Interestingly, this fallacious reasoning has found endorsement by a series of decisions of the SC in the recent decades such as Talwara Credit Cooperative Society v. Sushil Kumar, Rajasthan State Road Transport v. Phool Chand, where the courts have insisted on providing evidence from the employee as an inflexible sine qua non for the award of back wages, thereby diluting the right of back wages to a mere discretionary relief against the ethos of guiding labor law jurisprudence in India.
Recently, we have observed a striking contradiction in views creating an anomalous situation. In cases such as the Gandhi Museum Case, the court has echoed the misplaced and per incuriam view evinced in the recent judgements which provide that “the burden is on the employee to come out with a case that he was not gainfully employed during the relevant period.” There are also cases such as the Manganese Case where the court has followed the law laid down by the earlier rulings thereby viewing the award of back wages as a matter of right rather than mere discretionary relief. This creates uncertainty that needs to be clarified.
Analyzing the Contradicting Pronouncements
Since a catena of judgments in the recent past following the ratio of UP Brassware is contradictory to the law established by the three-judge bench in Hindustan Tin, it becomes pertinent to analyze the validity of jurisprudence behind them.
In the case of Deepali Gundu Surwase v. Kranti Junior Adhyapak Mahavidyalaya (“Deepali Gundu”) where the same issue was in question, the divisional bench of the SC while analyzing the earlier three-judge bench decisions gave an authoritative ruling on the issue of “gainful employment”. It observed, “Ordinarily, an employee or workman whose services are terminated and who is desirous of getting back wages is required to either plead or at least make a statement.. that he/she was not gainfully employed or was employed on lesser wages.”
Herein, the word “ordinarily” must be given its due meaning. A useful reference in this behalf may be made to a four-judge bench decision of the SC in Jasbhai Motibhai Desai v. Roshan Kumar, Haji Bashir Ahmed and Others wherein it has been held that wherever the word “ordinarily” is used, it indicates that the rule is not iron cast but rather flexible which can be changed whenever real and substantial interest of the workers is in threat.
In the landmark judgment of Bangalore Water Supply v. A. Rajappa, the SC held that a worker-oriented statute must receive an expansive construction so that maximum benefit is derived to the worker.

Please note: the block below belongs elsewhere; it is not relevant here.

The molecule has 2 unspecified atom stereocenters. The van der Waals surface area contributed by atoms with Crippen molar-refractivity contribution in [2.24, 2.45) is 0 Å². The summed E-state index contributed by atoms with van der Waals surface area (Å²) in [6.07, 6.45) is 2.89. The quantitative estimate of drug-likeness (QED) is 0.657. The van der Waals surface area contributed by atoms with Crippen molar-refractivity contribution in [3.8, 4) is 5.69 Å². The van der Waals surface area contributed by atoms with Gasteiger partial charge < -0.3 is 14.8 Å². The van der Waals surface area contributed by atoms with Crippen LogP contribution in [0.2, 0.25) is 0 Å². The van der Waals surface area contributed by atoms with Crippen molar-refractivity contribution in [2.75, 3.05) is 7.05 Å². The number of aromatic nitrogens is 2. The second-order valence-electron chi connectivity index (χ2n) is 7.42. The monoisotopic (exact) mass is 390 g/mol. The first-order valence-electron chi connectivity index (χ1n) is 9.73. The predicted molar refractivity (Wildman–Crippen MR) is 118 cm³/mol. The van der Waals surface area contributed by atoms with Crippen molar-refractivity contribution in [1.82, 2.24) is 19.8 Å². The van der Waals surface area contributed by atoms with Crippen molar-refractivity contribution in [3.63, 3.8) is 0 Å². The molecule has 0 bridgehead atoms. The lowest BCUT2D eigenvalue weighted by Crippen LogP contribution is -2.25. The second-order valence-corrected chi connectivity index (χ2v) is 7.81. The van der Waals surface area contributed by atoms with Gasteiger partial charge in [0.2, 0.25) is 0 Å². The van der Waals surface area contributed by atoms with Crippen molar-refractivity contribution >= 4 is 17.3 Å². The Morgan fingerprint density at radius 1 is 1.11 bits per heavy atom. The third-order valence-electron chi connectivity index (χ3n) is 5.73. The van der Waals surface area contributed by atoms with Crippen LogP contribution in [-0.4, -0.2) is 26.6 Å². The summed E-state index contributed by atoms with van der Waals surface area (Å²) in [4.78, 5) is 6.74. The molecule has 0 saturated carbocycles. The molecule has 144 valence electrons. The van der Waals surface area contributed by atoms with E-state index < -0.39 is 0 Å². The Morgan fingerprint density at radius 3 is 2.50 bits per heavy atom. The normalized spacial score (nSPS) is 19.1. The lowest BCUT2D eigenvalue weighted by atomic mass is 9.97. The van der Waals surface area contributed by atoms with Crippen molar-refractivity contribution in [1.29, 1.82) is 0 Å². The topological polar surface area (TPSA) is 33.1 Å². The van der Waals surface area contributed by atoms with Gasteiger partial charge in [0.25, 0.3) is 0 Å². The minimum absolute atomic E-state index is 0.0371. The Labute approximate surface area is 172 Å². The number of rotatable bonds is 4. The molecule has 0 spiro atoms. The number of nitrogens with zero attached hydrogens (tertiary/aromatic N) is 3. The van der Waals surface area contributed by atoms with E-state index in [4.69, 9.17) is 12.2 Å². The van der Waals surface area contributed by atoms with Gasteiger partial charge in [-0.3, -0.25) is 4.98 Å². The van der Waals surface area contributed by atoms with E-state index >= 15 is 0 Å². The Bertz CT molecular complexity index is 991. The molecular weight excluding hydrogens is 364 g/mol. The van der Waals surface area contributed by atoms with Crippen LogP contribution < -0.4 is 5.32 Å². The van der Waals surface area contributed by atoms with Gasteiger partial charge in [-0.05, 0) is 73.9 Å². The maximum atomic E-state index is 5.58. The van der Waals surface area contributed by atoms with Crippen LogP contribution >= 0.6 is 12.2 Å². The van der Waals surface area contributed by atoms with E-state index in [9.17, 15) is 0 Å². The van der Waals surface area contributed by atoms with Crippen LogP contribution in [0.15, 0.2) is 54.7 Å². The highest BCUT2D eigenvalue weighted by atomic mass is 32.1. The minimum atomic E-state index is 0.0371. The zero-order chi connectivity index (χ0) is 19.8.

From the preceding decisions, we can conclude that no iron cast rule can be laid with regard to the duty of the employee to plead that he was not gainfully employed till the time of reinstatement. The court in the Deepali Gundu case suggests but does not mandate the employee to plead lack of gainful employment by drawing parallel with a similar mandate of Section 17B of the ID Act. Interestingly, Section 17B mandates the employee to plead his non-engagement in gainful employment for claiming payment of back wages during the pendency of the appeal by the employer.
However, the court in recent decisions like Rajasthan State Road Transport v. Phool Chand, Gandhi Museum Case and Manganese Case have not only made it incumbent on the employee to “plead” their non-engagement in gainful employment, but also moved a step ahead by shifting the burden on the employee to prove a negative proposition with evidence. This inexplicable turn of tables has undermined the jurisprudence laid down by the larger benches.
Finally, one may argue that, as per Section 106 of the Evidence Act, when a fact is especially within the knowledge of a particular person, then that person bears the burden of proof. However, in light of decisions like Shambhu Nath Mehra v. the State of Ajmer it should also be noted that using the word “especially” means that Section 106 is exclusively invoked only when there is no other way for the opposite party to get hold of that information by exercising due diligence. But in the cases of gainful employment, though it might be inconvenient, it is not impossible for the employer to adduce evidence proving gainful employment of the employee. Thus, as a thumb rule, the burden of proving should always lie with the person who alleges, and here since the employer stands in that position, the burden of proof can by no stretch of imagination be shifted to the employee.
Recently, jurisprudence regarding the burden of proof is shifting from pro-employee stance to suggesting the employee to at least plead in the court, to finally shifting the complete burden on the shoulders of the employee. Due to this shift, it will become a herculean task for the employee to prove a negative proposition, therefore foreclosing the right of the employee to claim back wages. For the reasons discussed, it could be concluded that the burden of proof should lie with the employer. We agree with the pronouncement of the SC in Hindustan Tin where the court held that “Full back wages would be the normal rule and the party objecting to it must establish the circumstances necessitating departure.” All the judgments which shift the burden on the employee should be held as per incuriam and if ever the SC should change its stance, they have to set up a larger bench.
– Shivankar Sukul & Mudit Burad